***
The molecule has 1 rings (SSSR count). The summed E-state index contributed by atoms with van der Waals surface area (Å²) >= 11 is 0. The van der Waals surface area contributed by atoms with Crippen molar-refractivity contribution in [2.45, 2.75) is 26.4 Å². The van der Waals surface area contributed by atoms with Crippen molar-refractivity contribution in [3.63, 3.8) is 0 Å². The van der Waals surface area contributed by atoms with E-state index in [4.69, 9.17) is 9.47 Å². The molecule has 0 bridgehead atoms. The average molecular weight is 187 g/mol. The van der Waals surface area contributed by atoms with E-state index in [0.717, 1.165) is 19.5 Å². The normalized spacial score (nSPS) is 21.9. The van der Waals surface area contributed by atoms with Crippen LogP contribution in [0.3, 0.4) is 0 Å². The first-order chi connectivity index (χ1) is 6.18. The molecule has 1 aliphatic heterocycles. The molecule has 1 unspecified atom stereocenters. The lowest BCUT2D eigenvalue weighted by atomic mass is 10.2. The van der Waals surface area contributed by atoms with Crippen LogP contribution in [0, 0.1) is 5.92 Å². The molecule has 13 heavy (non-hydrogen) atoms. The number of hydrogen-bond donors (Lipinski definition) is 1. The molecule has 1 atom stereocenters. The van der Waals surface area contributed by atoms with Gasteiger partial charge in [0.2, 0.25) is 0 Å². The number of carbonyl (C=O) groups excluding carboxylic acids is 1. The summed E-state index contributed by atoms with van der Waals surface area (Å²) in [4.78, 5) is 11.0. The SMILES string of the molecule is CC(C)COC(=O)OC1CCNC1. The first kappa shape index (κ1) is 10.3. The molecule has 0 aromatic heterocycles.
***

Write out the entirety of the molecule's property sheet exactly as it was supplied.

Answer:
The molecule has 1 rings (SSSR count). The summed E-state index contributed by atoms with van der Waals surface area (Å²) >= 11 is 0. The van der Waals surface area contributed by atoms with Crippen molar-refractivity contribution in [2.45, 2.75) is 26.4 Å². The van der Waals surface area contributed by atoms with Crippen molar-refractivity contribution in [3.63, 3.8) is 0 Å². The van der Waals surface area contributed by atoms with E-state index in [4.69, 9.17) is 9.47 Å². The molecule has 0 bridgehead atoms. The average molecular weight is 187 g/mol. The van der Waals surface area contributed by atoms with E-state index in [0.717, 1.165) is 19.5 Å². The normalized spacial score (nSPS) is 21.9. The van der Waals surface area contributed by atoms with Crippen LogP contribution in [0.3, 0.4) is 0 Å². The first-order chi connectivity index (χ1) is 6.18. The molecule has 1 aliphatic heterocycles. The molecule has 1 unspecified atom stereocenters. The lowest BCUT2D eigenvalue weighted by atomic mass is 10.2. The van der Waals surface area contributed by atoms with Crippen LogP contribution in [0, 0.1) is 5.92 Å². The molecule has 13 heavy (non-hydrogen) atoms. The number of hydrogen-bond donors (Lipinski definition) is 1. The molecule has 1 atom stereocenters. The van der Waals surface area contributed by atoms with Gasteiger partial charge in [0.2, 0.25) is 0 Å². The number of carbonyl (C=O) groups excluding carboxylic acids is 1. The summed E-state index contributed by atoms with van der Waals surface area (Å²) in [4.78, 5) is 11.0. The SMILES string of the molecule is CC(C)COC(=O)OC1CCNC1. The first kappa shape index (κ1) is 10.3. The molecule has 0 aromatic heterocycles.